Council Of Europe

Council of Europe

The Council of Europe was founded by ten West European states in 1949, after the Second World War, to support the economical reconstruction and political reconciliation within Europe.

It has no political function, but works in an advisory capacity. Its most significant contribution is in the human rights field. Any European state that accepts the principles of the rule of law and guarantees its citizens the enjoyment of human rights and fundamental freedoms can apply to become a member. In 2003 forty-five member states belong to the Council of Europe. The Council of Europe should not be confused with the European Union. The two organisations are quite distinct. The fifteen European Union states, however, are all members of the Council of Europe. The European Commission of Human Rights and the European Court of Human Rights work under the aegis of the Council of Europe.

Since its foundation the Council of Europe has sought to keep in touch with public opinion by granting consultative status to over 350 non-governmental organisations (NGOs). Through various consultation arrangements it brings NGOs into intergovernmental activities and encourages dialogue between members of parliament and associations on major social issues.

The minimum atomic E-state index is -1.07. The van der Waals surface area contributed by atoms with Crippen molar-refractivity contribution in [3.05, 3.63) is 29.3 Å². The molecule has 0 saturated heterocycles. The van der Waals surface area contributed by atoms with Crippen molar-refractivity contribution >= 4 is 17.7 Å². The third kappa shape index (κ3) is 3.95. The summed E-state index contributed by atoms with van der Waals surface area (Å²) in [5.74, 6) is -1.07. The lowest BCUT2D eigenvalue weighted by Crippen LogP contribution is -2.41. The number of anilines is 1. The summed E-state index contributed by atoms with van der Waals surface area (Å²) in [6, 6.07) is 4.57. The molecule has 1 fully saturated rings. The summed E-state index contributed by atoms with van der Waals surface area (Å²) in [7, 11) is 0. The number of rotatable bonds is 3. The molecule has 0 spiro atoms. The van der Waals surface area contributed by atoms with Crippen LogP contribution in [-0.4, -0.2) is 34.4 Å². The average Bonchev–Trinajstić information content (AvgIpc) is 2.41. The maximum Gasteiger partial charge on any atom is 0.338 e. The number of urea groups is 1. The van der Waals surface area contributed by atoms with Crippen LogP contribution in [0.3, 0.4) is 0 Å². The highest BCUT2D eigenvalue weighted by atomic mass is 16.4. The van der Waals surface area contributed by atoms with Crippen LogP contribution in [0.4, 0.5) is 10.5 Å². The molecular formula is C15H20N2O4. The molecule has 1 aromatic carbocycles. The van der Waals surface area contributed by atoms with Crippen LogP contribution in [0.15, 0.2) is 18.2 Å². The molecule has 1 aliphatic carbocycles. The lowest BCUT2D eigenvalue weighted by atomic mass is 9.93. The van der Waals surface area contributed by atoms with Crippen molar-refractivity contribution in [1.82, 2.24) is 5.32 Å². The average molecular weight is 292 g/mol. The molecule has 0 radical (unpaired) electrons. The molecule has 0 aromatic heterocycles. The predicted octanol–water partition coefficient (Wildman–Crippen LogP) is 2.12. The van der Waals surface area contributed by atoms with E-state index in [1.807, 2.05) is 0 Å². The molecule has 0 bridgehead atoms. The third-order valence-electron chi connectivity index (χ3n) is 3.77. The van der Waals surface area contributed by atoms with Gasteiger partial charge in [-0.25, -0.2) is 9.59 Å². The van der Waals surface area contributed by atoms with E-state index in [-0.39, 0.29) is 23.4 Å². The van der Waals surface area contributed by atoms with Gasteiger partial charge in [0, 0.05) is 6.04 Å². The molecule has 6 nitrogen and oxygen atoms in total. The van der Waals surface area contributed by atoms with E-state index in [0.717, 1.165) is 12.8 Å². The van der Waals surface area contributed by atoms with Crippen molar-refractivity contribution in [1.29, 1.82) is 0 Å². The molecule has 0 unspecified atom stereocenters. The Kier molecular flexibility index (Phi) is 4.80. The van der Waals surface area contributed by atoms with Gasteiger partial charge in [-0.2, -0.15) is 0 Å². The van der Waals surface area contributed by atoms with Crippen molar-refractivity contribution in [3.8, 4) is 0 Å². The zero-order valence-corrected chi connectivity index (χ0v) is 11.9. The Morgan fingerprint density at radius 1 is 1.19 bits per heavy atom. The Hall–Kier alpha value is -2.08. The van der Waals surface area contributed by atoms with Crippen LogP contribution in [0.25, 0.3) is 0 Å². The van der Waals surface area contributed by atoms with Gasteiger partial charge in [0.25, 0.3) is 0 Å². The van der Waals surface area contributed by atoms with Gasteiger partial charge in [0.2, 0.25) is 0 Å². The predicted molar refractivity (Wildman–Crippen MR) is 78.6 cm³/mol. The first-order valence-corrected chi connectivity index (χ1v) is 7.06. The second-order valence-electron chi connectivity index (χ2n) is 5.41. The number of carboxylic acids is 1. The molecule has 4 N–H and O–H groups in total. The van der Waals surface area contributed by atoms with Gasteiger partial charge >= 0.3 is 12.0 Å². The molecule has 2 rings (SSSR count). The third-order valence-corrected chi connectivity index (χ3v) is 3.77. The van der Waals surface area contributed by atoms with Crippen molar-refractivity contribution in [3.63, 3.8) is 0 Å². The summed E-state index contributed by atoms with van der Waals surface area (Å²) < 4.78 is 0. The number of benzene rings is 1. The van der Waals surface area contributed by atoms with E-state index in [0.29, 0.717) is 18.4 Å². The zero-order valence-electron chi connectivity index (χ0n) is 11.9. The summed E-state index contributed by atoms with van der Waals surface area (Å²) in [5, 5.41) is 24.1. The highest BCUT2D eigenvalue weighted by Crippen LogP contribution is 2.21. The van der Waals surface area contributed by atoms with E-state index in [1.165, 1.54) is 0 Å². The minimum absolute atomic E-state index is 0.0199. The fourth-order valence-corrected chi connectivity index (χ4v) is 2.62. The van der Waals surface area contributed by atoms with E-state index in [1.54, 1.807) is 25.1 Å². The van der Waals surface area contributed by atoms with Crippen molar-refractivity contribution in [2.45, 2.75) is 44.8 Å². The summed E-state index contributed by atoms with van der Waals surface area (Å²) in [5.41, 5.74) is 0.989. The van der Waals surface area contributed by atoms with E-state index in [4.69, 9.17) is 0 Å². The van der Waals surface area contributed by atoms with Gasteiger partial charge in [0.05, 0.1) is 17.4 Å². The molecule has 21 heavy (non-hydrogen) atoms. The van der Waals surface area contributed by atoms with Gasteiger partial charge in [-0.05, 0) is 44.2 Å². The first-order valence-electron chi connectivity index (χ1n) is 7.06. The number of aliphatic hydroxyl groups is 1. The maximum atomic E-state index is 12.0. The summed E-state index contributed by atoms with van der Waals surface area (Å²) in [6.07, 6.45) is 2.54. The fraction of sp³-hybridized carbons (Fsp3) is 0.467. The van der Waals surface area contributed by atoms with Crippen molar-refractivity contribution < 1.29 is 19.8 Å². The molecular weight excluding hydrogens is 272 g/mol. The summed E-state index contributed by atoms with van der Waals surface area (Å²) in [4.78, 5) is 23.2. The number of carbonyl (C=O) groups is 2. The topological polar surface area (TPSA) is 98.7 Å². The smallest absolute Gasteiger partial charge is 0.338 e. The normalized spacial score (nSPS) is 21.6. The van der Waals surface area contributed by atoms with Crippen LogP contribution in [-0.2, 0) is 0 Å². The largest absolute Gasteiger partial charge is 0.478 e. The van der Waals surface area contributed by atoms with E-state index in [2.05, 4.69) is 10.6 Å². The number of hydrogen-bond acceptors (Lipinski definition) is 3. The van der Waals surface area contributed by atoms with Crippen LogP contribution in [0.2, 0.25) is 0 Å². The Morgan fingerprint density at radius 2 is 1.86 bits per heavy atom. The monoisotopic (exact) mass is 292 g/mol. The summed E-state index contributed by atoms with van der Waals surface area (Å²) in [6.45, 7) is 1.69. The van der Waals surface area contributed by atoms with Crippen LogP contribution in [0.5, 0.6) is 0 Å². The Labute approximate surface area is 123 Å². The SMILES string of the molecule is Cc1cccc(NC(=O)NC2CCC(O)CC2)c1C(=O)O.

NGOs contribute to the Council of Europe through their expert knowledge and act as a link to the general European public. In 1980 EFAD obtained official recognition as a Non-Governmental Organisation and belonged to the Health Group because of its specific knowledge in the field of nutrition and dietetics. EFAD was a NGO from 1980 - 2002 and a new application will be submitted.

The Council of Europe has produced the following resolutions and recommendations of relevance to dietitians: